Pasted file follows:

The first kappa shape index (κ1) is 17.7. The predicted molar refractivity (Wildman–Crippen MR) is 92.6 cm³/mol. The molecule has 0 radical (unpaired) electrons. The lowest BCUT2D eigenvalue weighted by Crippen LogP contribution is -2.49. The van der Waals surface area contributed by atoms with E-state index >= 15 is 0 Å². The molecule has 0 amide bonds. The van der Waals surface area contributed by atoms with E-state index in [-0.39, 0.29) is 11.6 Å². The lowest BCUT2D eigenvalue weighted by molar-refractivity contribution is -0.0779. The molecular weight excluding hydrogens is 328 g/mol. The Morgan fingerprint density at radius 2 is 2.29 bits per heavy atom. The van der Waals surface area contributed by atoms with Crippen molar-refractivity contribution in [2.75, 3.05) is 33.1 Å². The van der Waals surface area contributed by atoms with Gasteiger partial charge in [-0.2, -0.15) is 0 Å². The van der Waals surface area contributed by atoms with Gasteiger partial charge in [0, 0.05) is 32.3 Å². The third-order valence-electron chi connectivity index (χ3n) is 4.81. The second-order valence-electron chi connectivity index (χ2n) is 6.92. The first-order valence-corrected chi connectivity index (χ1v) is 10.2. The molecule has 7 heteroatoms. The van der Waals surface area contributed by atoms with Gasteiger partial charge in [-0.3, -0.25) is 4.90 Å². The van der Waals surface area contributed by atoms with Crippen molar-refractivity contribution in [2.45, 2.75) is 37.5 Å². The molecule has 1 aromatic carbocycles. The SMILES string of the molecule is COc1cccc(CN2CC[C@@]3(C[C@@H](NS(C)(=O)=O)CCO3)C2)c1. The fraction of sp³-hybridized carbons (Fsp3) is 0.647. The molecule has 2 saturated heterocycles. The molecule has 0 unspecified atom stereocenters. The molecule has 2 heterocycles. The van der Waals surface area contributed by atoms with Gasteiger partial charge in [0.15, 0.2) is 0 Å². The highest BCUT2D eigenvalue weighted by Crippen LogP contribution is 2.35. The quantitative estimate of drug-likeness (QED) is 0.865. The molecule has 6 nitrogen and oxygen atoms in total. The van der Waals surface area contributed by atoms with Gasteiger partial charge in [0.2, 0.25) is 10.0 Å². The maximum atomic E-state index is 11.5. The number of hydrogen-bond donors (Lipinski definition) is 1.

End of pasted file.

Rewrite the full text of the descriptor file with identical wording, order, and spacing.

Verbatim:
The first kappa shape index (κ1) is 17.7. The predicted molar refractivity (Wildman–Crippen MR) is 92.6 cm³/mol. The molecule has 0 radical (unpaired) electrons. The lowest BCUT2D eigenvalue weighted by Crippen LogP contribution is -2.49. The van der Waals surface area contributed by atoms with E-state index >= 15 is 0 Å². The molecule has 0 amide bonds. The van der Waals surface area contributed by atoms with E-state index in [-0.39, 0.29) is 11.6 Å². The lowest BCUT2D eigenvalue weighted by molar-refractivity contribution is -0.0779. The molecular weight excluding hydrogens is 328 g/mol. The Morgan fingerprint density at radius 2 is 2.29 bits per heavy atom. The van der Waals surface area contributed by atoms with Crippen molar-refractivity contribution in [2.75, 3.05) is 33.1 Å². The van der Waals surface area contributed by atoms with Gasteiger partial charge in [-0.2, -0.15) is 0 Å². The van der Waals surface area contributed by atoms with Gasteiger partial charge in [0, 0.05) is 32.3 Å². The third-order valence-electron chi connectivity index (χ3n) is 4.81. The second-order valence-electron chi connectivity index (χ2n) is 6.92. The first-order valence-corrected chi connectivity index (χ1v) is 10.2. The molecule has 7 heteroatoms. The van der Waals surface area contributed by atoms with Gasteiger partial charge in [-0.3, -0.25) is 4.90 Å². The van der Waals surface area contributed by atoms with Crippen molar-refractivity contribution in [2.45, 2.75) is 37.5 Å². The molecule has 1 aromatic carbocycles. The SMILES string of the molecule is COc1cccc(CN2CC[C@@]3(C[C@@H](NS(C)(=O)=O)CCO3)C2)c1. The fraction of sp³-hybridized carbons (Fsp3) is 0.647. The molecule has 2 saturated heterocycles. The molecule has 0 unspecified atom stereocenters. The molecule has 2 heterocycles. The van der Waals surface area contributed by atoms with Gasteiger partial charge in [0.15, 0.2) is 0 Å². The highest BCUT2D eigenvalue weighted by Crippen LogP contribution is 2.35. The quantitative estimate of drug-likeness (QED) is 0.865. The molecule has 6 nitrogen and oxygen atoms in total. The van der Waals surface area contributed by atoms with Gasteiger partial charge in [0.2, 0.25) is 10.0 Å². The maximum atomic E-state index is 11.5. The number of hydrogen-bond donors (Lipinski definition) is 1.